Abial CRAPO

Male 1795 - 1857  (62 years)


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Generation: 1

  1. 1.  Abial CRAPO was born 1795, Freetown, Bristol, Massachusetts, USA (son of Peter CRAPO and Content PECKHAM); died 24 Jul 1857, Dartmouth, Bristol County, Massachusetts.

    Other Events:

    • Census: 1820, Dartsmouth, Bristol Co., Massachusetts

    Abial married Phebe DEVOLL 30 Jun 1816, Westport, Massachusetts. Phebe (daughter of Abner DEVOLL and Lydia MILK) was born Feb 1792, Westport, Massachusetts; died 06 Nov 1862, New Bedford, Bristol County, Massachusetts. [Group Sheet]

    Children:
    1. Abner CRAPO was born 1826, Dartmouth, Bristol County, Massachusetts.
    2. Alice P. CRAPO was born 31 Mar 1834, Dartmouth, Bristol County, Massachusetts.
    3. Cynthia Brownell CRAPO was born 05 Apr 1817, Dartmouth, Bristol County, Massachusetts; died 07 Oct 1888, Poughkeepsie, New York.
    4. Lydia M. CRAPO was born Jan 1819, Dartmouth, Bristol County, Massachusetts.
    5. Sarah Wing CRAPO was born 08 Jun 1828, Dartmouth, Bristol County, Massachusetts; died 1902.
    6. Abbie D. CRAPO was born 09 Mar 1822, Dartmouth, Bristol County, Massachusetts; died 1913.
    7. Sylvia CRAPO was born 1824, Dartmouth, Bristol County, Massachusetts; died 1853.
    8. Squire G. CRAPO was born 20 Nov 1820, Dartmouth, Bristol County, Massachusetts; died 1896.

Generation: 2

  1. 2.  Peter CRAPOPeter CRAPO was born 04 Dec 1743, Rochester, Plymouth Co., Massachusetts (son of John CRAPO and Sarah CLARK); died 03 Mar 1822, Freetown, Bristol Co., Massachusetts; was buried , Crapo Cemetery, Freetown, Bristol Co., Massachusetts.

    Other Events:

    • Census: 1790, Freetown, Bristol Co., Mass.
    • Census: 1800, Dartsmouth, Bristol Co., Massachusetts
    • Census: 1820, Dartsmouth, Bristol Co., Massachusetts
    • Death: 10 Mar 1822, Freetown, Bristol, Massachusetts, USA

    Notes:

    Excerpt from "Certain Comeoverers": Peter Crapo, the second of the name, the son of John, the son of Peter, was born in 1743. He seems to have been a stirring sort of man of strong character, great energy and considerable achievement. There are many stories of his forceful methods and abounding vitality. When fifteen years of age it would appear that he volunteered from Rochester in the French and Indian War. At all events there was a Peter Crapo who was one of the company that met at Elijah Clapp's in Middleboro on the morning of May 29, 1758, and at a little afer sunrise commenced its march to and participated in the bloody and disastrous battle of Ticonderoga in which their General, Lord Howe, was slain. It certainly seems more probable that the Pter Crapo who wewnt on this expendition was this Peter, the son of John, born in 1743, rather than his uncle, the only other Peter then existant, who was born in 1709 and would consequently have been almost fifty years of age.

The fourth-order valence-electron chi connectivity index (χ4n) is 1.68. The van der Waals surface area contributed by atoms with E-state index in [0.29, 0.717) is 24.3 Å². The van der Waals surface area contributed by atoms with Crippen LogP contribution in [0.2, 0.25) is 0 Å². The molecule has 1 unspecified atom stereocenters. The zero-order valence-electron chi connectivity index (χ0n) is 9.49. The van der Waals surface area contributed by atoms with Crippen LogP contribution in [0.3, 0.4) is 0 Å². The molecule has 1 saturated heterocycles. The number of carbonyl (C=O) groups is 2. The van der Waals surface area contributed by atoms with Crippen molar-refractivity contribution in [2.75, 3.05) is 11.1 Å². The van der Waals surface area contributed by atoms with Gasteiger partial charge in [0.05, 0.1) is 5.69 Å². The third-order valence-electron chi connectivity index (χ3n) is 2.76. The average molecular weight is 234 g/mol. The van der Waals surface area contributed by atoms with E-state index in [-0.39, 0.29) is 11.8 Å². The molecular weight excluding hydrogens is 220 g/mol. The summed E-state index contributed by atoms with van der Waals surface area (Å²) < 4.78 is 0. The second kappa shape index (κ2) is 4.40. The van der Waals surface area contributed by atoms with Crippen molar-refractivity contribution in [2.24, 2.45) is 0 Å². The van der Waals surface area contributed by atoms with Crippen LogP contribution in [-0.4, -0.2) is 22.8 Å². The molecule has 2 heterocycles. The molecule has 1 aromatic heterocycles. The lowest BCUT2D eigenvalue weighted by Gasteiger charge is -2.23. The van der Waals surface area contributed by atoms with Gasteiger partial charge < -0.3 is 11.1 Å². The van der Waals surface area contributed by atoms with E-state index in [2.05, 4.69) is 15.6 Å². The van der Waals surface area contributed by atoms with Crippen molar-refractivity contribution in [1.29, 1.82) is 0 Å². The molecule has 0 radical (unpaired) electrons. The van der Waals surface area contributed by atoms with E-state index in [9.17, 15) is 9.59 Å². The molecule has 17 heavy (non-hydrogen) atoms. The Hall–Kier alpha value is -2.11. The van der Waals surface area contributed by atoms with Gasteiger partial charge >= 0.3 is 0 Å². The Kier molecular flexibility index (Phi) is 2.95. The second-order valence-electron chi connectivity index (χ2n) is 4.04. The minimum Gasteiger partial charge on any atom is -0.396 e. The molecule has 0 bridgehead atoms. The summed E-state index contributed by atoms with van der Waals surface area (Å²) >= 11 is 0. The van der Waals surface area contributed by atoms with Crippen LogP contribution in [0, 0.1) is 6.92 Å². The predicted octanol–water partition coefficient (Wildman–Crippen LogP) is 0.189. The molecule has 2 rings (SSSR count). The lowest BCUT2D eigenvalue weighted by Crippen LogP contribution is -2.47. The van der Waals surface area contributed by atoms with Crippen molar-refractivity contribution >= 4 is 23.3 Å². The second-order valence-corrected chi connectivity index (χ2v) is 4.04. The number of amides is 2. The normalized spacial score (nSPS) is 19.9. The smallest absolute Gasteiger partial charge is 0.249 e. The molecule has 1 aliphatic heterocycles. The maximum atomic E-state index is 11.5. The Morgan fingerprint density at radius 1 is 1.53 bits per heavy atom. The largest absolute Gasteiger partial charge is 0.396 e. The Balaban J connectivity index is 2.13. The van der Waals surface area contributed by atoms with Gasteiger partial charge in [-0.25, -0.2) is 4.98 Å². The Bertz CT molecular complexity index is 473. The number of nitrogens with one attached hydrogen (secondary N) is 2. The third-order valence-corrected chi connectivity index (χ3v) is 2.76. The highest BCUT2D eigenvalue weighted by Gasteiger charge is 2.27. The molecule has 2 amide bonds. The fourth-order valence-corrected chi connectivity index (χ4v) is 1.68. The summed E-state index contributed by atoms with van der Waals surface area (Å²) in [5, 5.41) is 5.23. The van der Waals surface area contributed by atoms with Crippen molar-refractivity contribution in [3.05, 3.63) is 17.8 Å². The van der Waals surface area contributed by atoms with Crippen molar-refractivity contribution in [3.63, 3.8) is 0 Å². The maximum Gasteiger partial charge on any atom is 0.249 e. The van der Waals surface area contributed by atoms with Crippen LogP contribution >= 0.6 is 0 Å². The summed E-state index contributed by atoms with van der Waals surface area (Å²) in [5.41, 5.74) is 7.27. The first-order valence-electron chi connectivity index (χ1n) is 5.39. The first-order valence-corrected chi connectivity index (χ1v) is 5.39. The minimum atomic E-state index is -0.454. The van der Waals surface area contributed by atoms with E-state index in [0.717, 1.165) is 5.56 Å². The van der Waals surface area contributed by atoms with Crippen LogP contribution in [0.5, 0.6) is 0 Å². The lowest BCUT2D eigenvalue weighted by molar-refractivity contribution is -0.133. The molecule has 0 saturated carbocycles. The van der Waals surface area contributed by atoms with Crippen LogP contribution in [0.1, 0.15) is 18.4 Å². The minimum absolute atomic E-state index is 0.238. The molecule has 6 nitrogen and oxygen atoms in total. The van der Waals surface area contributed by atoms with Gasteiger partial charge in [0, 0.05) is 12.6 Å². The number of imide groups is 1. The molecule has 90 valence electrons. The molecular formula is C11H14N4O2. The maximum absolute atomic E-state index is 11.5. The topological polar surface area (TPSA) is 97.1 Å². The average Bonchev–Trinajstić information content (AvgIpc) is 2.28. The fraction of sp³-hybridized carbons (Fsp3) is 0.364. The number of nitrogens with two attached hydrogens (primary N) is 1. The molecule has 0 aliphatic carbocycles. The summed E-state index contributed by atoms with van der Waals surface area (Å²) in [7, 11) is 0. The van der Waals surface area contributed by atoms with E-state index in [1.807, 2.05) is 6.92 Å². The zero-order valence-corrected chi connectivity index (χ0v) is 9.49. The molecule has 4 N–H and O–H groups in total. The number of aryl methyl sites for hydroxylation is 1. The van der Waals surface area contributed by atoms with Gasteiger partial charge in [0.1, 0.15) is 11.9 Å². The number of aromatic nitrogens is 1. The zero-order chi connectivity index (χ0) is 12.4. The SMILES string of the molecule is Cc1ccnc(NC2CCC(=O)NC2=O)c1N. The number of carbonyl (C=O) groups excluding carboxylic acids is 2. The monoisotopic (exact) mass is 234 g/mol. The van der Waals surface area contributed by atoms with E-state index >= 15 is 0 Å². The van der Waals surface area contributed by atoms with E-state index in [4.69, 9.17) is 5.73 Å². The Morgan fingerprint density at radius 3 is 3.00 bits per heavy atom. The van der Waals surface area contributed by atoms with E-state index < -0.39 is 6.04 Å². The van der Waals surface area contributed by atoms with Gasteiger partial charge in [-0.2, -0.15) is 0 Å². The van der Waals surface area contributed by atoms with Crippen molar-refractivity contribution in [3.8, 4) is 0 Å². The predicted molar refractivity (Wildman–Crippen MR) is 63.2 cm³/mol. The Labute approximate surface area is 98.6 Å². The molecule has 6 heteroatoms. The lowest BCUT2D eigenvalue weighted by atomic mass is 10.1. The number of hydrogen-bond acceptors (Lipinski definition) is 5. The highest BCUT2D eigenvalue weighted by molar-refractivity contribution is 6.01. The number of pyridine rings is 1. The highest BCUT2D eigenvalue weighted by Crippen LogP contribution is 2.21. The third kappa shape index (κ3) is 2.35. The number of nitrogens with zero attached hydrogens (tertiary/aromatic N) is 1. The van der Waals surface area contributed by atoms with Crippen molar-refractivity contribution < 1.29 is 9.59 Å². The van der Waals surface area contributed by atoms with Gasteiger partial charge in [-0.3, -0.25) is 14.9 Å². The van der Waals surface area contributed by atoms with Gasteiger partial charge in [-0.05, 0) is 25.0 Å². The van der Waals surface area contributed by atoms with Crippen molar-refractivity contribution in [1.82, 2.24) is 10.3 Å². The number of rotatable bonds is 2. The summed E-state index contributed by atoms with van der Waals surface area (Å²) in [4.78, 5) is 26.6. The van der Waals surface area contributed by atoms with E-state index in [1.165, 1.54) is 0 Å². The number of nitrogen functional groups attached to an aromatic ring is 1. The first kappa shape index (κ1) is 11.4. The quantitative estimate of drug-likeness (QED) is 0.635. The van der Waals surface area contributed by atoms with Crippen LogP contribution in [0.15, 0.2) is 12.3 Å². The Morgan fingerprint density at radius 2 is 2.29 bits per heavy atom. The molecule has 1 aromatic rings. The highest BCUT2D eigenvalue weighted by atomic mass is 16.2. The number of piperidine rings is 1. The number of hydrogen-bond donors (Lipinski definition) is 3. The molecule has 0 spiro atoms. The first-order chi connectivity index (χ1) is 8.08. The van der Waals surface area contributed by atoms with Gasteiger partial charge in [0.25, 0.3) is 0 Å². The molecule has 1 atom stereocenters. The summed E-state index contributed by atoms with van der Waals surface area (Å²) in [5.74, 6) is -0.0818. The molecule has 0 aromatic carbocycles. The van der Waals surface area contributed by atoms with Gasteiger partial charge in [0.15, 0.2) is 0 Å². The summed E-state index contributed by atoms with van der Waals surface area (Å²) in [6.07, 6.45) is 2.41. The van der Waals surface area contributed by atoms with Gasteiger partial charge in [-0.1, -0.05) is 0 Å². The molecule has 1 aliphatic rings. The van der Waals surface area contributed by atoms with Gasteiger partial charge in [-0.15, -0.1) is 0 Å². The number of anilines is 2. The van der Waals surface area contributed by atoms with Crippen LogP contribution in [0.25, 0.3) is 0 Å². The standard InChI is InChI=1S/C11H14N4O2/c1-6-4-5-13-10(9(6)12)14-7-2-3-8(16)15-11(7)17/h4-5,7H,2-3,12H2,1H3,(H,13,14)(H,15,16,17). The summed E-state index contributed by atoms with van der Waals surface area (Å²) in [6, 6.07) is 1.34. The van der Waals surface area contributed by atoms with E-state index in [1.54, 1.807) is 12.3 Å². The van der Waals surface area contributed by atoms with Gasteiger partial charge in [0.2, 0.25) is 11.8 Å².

With such an experience in his boyhood it is not surprising that in the alarm of the nineteenth of April, 1775 (the battle of Lexington of which Paul Revere gave warning on the evening of the eighteenth), Peter Crapo as a private, and his brother Consider as Sergeant, marched under Captain Levi Rounseville from Freetown to the camp at Cambridge, as is set forth in the muster rolls at the State House in Boston. How long he served at this time I know not. It is possible, although not likely pehaps, that with Benedict Arnold he again traversed the road to Ticonderoga, leaving Cambridge May 3, and, joining Ethan Allen, assisted in the capture of the fortress on May 10. It is somewhat interesting that in response to this same alarm of April 19, 1775, men contains these two names in sequence, "William Crapo, corporal, Caleb Coombs, private." In the records of Rochester's quotas throughout the war the name of Crapo appears many times.
    Peter again appears on the muster rolls as a private, his brother Consider as a sergeant, and his brother Joshua as a corporal, in Lieutenant Nathaniel Morton's company of militia from Freetown belonging to the regiment commanded by Edeard Pope, Esquire, which marched out on the alarm of December 8, 1776, "agreeable to the orders of the Honorable Council thereon." On this occasion Peter was given twenty days' pay, to wit: L2. 10s. 8d.
    It was, however, as an active man of business that he has left his footsteps on the sands of time. You will remember that the first Peter was something of a lumberman, since he bound himself to deliver those "one thousand good merchantable rails at Acutshnet landing," and his grandson Peter's greatest effort in life was as a lumberman, logging the cedar and pine trees of Dartmouth and Freetown and sawing them at his mill at Babbitt's Forge at the head of the Quampanoag River. Afterwards his grandson, Henry H. Crapo, by a somewhat curious turn of fortune, became a lumberman and logged the pine forests of Michigan, sawing the lumber at Flint.